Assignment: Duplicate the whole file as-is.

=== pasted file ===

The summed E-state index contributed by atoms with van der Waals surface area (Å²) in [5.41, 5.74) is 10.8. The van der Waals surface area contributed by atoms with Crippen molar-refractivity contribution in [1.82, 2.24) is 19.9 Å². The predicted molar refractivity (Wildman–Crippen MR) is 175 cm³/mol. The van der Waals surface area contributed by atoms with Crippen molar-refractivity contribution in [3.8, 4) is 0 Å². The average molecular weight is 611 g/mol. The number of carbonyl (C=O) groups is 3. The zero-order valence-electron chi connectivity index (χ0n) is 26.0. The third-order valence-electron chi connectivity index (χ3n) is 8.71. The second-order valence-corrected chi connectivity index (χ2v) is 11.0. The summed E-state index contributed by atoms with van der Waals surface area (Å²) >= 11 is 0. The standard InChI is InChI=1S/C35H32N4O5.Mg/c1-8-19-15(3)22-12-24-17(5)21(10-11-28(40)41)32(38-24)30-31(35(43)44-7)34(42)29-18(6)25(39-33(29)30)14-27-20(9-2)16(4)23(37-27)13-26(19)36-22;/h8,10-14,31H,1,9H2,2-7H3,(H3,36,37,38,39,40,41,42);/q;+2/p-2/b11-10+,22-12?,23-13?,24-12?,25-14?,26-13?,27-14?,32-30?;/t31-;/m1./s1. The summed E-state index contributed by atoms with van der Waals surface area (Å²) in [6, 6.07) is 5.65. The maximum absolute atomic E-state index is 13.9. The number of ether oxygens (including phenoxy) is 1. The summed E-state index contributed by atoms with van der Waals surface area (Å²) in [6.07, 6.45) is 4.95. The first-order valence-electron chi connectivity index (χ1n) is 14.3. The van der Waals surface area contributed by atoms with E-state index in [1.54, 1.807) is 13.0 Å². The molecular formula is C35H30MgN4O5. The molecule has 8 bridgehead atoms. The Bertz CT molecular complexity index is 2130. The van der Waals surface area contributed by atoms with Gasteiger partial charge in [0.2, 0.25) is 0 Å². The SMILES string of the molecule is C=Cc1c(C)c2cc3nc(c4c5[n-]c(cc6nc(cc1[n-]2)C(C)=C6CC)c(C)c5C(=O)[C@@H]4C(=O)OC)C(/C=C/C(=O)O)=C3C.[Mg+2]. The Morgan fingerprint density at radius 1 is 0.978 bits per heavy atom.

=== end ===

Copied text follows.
The summed E-state index contributed by atoms with van der Waals surface area (Å²) in [5.41, 5.74) is 10.8. The van der Waals surface area contributed by atoms with Crippen molar-refractivity contribution in [1.82, 2.24) is 19.9 Å². The predicted molar refractivity (Wildman–Crippen MR) is 175 cm³/mol. The van der Waals surface area contributed by atoms with Crippen molar-refractivity contribution in [3.8, 4) is 0 Å². The average molecular weight is 611 g/mol. The number of carbonyl (C=O) groups is 3. The zero-order valence-electron chi connectivity index (χ0n) is 26.0. The third-order valence-electron chi connectivity index (χ3n) is 8.71. The second-order valence-corrected chi connectivity index (χ2v) is 11.0. The summed E-state index contributed by atoms with van der Waals surface area (Å²) >= 11 is 0. The standard InChI is InChI=1S/C35H32N4O5.Mg/c1-8-19-15(3)22-12-24-17(5)21(10-11-28(40)41)32(38-24)30-31(35(43)44-7)34(42)29-18(6)25(39-33(29)30)14-27-20(9-2)16(4)23(37-27)13-26(19)36-22;/h8,10-14,31H,1,9H2,2-7H3,(H3,36,37,38,39,40,41,42);/q;+2/p-2/b11-10+,22-12?,23-13?,24-12?,25-14?,26-13?,27-14?,32-30?;/t31-;/m1./s1. The summed E-state index contributed by atoms with van der Waals surface area (Å²) in [6, 6.07) is 5.65. The maximum absolute atomic E-state index is 13.9. The number of ether oxygens (including phenoxy) is 1. The summed E-state index contributed by atoms with van der Waals surface area (Å²) in [6.07, 6.45) is 4.95. The first-order valence-electron chi connectivity index (χ1n) is 14.3. The van der Waals surface area contributed by atoms with E-state index in [1.54, 1.807) is 13.0 Å². The molecular formula is C35H30MgN4O5. The molecule has 8 bridgehead atoms. The Bertz CT molecular complexity index is 2130. The van der Waals surface area contributed by atoms with Gasteiger partial charge in [0.2, 0.25) is 0 Å². The SMILES string of the molecule is C=Cc1c(C)c2cc3nc(c4c5[n-]c(cc6nc(cc1[n-]2)C(C)=C6CC)c(C)c5C(=O)[C@@H]4C(=O)OC)C(/C=C/C(=O)O)=C3C.[Mg+2]. The Morgan fingerprint density at radius 1 is 0.978 bits per heavy atom.